A DUSTING of snow has fallen on some cropping and grazing districts in south-eastern Australia, where cold temperatures have followed welcome rain that will help crops maximise their yield potential in the lead up to start of harvest in November.
Regions where some paddocks have gone from green to white overnight include South Australia’s Mid and Upper North, and Victoria’s Western District.
In Victoria, Lismore farmer Chris Lang said snow which fell this morning settled for about half an hour before melting.
“It looked like a fantasy land,” Mr Land said.
“The temperature outside was 1 degree, so it wasn’t a frost-type situation.
“The canola is flowering now, so we are frost susceptible, but I don’t think it will do any damage.”
It’s snowing in Foxhow, South West Vic ❄️😮 pic.twitter.com/k7N7bSq2A8
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The region gets light snow every 10 or 20 years, but not usually in late September.
Mr Lang said the Western District was looking forward to “a really good season” for barley, canola, broad beans, faba beans and wheat.
Its early crops will be harvested around Christmas, and the feed wheat harvest can run into February.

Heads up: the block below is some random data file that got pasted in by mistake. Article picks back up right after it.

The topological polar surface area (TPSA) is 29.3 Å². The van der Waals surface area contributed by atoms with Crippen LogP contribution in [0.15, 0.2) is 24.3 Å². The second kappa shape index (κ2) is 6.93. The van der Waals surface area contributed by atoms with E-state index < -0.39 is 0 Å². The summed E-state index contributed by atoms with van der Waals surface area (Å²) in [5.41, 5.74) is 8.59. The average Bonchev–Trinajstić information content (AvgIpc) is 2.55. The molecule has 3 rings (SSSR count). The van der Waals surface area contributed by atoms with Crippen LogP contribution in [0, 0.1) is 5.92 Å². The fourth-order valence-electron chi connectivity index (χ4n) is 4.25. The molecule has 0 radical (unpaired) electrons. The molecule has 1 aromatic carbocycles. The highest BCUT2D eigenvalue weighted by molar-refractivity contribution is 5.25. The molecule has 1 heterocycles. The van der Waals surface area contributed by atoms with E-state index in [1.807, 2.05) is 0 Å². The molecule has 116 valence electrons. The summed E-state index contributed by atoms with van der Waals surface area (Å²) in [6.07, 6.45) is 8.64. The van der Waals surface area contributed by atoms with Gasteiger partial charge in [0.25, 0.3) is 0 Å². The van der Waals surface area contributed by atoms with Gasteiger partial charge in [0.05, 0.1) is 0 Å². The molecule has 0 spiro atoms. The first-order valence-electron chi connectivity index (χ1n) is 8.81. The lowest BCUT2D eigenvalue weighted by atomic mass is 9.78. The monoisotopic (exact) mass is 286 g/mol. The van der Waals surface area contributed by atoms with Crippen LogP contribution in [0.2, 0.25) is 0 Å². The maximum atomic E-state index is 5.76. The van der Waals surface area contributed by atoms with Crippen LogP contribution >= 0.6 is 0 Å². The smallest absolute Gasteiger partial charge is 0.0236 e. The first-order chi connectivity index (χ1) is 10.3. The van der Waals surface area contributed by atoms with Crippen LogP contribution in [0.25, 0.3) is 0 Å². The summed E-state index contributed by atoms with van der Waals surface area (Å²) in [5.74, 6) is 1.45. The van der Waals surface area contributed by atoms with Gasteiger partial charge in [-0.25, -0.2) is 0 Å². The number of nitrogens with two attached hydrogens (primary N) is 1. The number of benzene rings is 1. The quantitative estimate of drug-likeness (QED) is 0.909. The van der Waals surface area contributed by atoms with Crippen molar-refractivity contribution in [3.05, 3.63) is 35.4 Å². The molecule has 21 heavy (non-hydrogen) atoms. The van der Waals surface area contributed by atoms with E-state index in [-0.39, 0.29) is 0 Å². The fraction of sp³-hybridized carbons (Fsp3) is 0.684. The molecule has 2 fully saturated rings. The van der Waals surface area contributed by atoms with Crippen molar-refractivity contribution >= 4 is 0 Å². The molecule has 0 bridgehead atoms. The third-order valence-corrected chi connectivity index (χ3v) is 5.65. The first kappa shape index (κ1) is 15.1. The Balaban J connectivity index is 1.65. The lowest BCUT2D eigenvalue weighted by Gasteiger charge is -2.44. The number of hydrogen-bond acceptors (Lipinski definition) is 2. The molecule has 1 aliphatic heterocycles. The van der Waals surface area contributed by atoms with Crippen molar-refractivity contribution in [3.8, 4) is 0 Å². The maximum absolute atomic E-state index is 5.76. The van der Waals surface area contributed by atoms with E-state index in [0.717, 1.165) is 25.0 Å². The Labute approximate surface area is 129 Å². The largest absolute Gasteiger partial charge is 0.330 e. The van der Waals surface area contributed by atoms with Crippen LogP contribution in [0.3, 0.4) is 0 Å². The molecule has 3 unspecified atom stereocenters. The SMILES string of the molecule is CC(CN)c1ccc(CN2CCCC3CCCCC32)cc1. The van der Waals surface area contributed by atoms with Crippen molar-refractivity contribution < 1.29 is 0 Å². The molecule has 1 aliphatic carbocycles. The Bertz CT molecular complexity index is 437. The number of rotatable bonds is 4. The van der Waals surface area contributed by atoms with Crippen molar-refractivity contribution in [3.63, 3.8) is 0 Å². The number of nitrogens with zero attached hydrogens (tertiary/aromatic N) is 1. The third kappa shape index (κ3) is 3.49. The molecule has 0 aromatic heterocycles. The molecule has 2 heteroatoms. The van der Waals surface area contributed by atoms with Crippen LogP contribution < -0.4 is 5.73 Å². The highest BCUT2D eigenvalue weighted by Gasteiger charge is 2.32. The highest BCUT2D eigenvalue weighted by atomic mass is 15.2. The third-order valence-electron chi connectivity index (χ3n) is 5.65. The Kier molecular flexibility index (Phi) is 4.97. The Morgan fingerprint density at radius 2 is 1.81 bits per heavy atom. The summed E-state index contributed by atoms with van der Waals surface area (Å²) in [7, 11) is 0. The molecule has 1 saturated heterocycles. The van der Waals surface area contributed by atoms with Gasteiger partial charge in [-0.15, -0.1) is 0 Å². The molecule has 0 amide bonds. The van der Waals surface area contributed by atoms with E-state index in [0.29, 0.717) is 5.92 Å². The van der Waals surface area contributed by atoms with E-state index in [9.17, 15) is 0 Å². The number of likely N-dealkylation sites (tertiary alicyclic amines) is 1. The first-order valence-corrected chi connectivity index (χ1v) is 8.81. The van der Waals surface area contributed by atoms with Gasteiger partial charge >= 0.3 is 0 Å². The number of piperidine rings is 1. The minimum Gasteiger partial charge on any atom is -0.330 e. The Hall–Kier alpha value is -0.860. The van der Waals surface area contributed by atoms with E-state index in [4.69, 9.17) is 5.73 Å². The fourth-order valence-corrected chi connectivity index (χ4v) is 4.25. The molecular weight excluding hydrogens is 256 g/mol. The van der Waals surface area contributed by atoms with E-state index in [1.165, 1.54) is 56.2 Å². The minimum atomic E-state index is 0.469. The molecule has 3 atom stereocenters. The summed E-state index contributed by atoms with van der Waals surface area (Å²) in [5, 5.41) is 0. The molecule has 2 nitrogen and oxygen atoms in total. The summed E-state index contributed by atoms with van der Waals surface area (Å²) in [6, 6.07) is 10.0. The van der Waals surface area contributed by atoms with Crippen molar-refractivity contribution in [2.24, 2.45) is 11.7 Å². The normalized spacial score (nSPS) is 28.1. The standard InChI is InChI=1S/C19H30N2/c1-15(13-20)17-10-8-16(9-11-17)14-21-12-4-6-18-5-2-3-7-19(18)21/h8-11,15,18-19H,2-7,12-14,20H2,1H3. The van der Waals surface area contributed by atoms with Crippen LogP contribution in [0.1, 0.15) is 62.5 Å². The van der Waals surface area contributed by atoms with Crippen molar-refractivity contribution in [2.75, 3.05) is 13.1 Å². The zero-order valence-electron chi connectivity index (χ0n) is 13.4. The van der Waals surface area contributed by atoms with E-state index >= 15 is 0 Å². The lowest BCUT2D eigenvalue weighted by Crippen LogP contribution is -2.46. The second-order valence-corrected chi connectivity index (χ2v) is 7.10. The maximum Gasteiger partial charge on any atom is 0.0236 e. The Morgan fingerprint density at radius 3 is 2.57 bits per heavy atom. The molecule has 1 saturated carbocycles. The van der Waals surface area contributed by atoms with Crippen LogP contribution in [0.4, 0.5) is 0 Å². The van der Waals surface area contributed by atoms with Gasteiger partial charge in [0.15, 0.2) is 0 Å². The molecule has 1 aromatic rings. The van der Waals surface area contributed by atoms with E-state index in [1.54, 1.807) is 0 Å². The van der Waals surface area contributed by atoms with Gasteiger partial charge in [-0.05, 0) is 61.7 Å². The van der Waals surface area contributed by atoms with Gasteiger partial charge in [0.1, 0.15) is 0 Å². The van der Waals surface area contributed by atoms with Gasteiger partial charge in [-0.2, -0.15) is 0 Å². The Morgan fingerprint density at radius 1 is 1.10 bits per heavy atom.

Dagro agronomist Craig Drum said the last time cropping districts west of Ballarat had snow settle on the ground was in the 1970s or 80s.
“Canola is in the middle of flowering now, so it’s very sensitive, and barley has started flowering, but we don’t think the snow will upset them.”
Spring arrives late in the Western District, and Mr Drum said as long as soil temperatures stayed positive, crops should continue to track well for above-average yields.
At Jamestown in SA’s Upper North, today’s snow followed a very welcome 25-30 millimetres or so of rain overnight, and around 30mm last week.
While having snow in the fourth week of spring was a little unusual, the district has often had a light dusting of snow during winter.
The Upper North has had some isolated patches of hail as well as snow, but Nutrien agronomist Joe Batten at Jamestown said the overall impact of the week’s weather has been positive, and points to a harvest at the later end of the normal window.
Provided conditions do not stay cold and/or wet, barley in the Upper North will start the district’s harvest in early November, with wheat on track for mid to late December harvest.
The region is looking at average or slightly above-average yields, with recent rain reversing the impact of a dryish winter.
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